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Male Songbirds Are High on Love

Ker Than
for National Geographic News
October 3, 2008
 
Male zebra finches could be addicted to love.

When wooing females, the Australian songbirds feel pleasure akin to that of a drug-induced high, a new study says.

In many animals, natural stimuli such as food and sex activate the brain's reward systems. In humans, drugs such as cocaine and amphetamines can produce the same effect.

When such strong signals are sent to the brain, neurons—or brain cells—can change in ways that cause addictive behavior.

When a human or animal is "rewarded," neurons in a part of the brain called the ventral tegmental area, or VTA, cause a flood of dopamine into other areas of the brain.

Dopamine is a powerful chemical messenger associated with feelings of desire, satisfaction, and happiness.

Increased activity in the VTA is a hallmark of addiction.

In the new study, Neal Hessler and Ya-Chun Huang of the RIKEN Brain Science Institute in Japan tried to determine whether natural rewards—such as birdsong—could also increase VTA activity.

Hessler and Huang found that the male birds' brains became flooded with dopamine when they sang to females, but not when they sang for themselves.

The research is detailed online in the journal PLoS One.

(Related: "Smell May Play Role in Bird Courtship, Study Finds" [May 27, 2003].)

Distant Relations

The finding "is the most direct evidence so far that the same brain circuits that are related to reward in mammals are activated while males serenade female birds," Hessler said.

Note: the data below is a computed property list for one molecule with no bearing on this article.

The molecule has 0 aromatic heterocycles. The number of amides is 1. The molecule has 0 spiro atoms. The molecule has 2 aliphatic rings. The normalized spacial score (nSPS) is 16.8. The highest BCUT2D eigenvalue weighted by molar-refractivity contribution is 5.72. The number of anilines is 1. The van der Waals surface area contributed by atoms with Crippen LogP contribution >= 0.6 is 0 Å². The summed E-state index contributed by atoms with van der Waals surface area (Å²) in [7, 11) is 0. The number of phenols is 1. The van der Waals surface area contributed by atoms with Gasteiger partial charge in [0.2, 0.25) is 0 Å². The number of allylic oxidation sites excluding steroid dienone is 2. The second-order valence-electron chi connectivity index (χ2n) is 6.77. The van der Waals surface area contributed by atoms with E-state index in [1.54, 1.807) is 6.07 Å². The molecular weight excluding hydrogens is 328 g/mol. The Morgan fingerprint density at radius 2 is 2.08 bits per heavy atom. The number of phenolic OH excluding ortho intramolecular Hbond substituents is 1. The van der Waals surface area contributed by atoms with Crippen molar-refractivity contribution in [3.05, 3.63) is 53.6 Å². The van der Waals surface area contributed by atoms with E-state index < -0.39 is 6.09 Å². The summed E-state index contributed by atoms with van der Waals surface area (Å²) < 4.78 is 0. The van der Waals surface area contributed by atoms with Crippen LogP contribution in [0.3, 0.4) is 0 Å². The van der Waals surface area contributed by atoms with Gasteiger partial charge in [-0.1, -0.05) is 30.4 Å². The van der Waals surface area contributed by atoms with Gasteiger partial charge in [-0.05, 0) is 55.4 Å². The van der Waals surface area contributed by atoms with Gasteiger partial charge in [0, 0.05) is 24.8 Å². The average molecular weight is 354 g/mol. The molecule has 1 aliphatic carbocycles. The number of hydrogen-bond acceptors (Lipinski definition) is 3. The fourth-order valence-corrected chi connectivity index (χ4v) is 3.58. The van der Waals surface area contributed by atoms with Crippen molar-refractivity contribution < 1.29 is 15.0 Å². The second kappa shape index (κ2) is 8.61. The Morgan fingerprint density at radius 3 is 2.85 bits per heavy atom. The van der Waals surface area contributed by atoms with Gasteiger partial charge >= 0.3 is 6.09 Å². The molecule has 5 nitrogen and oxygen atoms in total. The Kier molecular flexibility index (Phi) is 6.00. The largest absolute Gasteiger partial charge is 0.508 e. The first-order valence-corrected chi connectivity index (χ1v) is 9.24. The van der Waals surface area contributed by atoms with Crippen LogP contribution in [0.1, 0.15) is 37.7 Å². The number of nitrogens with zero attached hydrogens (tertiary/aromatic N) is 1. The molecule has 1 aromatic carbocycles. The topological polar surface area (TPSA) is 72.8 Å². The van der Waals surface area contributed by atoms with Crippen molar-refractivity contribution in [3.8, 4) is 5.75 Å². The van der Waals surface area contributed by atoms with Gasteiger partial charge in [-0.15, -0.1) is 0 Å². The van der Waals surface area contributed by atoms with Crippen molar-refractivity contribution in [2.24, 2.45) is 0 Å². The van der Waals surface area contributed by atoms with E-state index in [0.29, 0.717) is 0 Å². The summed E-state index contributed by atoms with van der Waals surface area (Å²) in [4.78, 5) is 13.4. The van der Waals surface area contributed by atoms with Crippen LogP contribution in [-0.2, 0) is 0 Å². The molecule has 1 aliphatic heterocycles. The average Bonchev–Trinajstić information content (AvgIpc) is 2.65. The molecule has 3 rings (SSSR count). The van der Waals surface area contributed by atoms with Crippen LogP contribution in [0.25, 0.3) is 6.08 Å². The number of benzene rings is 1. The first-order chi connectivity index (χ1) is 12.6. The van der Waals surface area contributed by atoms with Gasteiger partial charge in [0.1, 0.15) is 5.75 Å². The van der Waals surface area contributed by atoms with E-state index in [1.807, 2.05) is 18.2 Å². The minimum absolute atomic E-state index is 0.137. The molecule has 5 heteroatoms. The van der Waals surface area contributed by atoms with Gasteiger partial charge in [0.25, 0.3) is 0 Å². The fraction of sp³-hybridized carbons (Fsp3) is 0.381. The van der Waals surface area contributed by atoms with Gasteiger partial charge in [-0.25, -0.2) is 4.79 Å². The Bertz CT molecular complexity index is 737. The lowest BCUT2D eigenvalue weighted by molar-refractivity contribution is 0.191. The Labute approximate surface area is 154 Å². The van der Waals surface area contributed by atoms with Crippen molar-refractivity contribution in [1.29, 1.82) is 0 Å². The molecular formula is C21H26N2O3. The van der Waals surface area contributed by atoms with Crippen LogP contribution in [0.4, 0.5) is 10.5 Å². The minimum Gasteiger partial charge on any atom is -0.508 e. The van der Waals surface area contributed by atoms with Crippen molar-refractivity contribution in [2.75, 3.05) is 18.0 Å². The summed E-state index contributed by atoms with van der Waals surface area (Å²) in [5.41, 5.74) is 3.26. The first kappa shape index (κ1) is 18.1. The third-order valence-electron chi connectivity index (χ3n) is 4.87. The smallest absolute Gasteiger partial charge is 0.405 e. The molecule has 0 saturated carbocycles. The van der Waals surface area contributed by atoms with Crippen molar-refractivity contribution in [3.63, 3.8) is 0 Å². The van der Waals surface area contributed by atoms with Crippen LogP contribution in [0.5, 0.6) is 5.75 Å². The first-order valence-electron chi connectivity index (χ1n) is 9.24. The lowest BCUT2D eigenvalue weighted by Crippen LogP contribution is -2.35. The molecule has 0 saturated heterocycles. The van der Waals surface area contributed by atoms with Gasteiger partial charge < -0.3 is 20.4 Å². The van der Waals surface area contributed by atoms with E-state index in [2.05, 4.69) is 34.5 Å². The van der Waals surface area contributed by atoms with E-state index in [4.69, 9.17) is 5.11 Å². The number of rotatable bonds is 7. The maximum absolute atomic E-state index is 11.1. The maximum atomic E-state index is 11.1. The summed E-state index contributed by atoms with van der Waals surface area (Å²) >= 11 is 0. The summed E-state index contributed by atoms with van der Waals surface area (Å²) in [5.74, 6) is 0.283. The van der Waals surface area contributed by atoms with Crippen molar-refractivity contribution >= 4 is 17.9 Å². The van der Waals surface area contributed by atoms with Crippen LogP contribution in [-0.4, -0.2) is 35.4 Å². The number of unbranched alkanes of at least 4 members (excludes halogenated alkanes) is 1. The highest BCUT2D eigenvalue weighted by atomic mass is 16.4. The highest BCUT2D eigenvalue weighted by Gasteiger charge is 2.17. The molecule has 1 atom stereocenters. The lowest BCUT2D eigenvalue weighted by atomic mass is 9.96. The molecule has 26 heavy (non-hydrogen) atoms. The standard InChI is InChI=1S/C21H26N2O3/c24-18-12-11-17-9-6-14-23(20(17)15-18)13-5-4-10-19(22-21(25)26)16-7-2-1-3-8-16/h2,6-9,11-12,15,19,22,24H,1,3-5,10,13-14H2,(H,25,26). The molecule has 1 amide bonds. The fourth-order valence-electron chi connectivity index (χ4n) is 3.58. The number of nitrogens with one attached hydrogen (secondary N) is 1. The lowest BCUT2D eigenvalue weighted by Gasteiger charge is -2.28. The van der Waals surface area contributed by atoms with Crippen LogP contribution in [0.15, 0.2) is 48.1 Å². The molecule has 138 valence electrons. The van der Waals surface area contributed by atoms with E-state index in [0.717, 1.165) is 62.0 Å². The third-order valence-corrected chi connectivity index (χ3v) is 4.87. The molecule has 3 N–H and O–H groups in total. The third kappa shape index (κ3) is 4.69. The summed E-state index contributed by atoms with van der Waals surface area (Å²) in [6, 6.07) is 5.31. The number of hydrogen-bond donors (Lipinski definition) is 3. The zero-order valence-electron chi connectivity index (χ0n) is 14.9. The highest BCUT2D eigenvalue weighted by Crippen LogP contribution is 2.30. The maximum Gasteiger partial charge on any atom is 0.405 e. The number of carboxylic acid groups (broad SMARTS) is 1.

Birds and mammals have not shared a common ancestor for tens of millions of years, so the notion that the reward systems in both groups function similarly suggests the mechanism is a very ancient one.

"I expect these areas should have been present in dinosaurs, too," Hessler said.

Hessler also suspects that female birds may be experiencing a kind of parallel reward effect in their own brains when they're being courted.

"Females are the ones who make the important decision after hearing a male sing," Hessler said. "I expect that they should have increases of VTA activity and dopamine when they like a male's song."

Implications For Humans

The new findings suggest addiction in humans is more complicated than previously thought.

The conventional view has been that human addiction was partly due to a disruption in the brain's VTA system.

"Here we showed that even natural rewards can cause similar changes in reward system function, at least temporarily," Hessler said.

It's possible that addiction involves a kind of reward imbalance, whereby naturally rewarding stimuli become less potent compared to an addictive drug, he added.

Kent Berridge is a neuroscientist at the University of Michigan-Ann Arbor who was not involved in the study.

Berridge said the finding helps shed light "on the natural origins of the dopamine system, and reveals what dopamine originally evolved to do.

"It helps put what is known about brain mechanisms of addiction into a larger neuropsychological and evolutionary context," he added.
 

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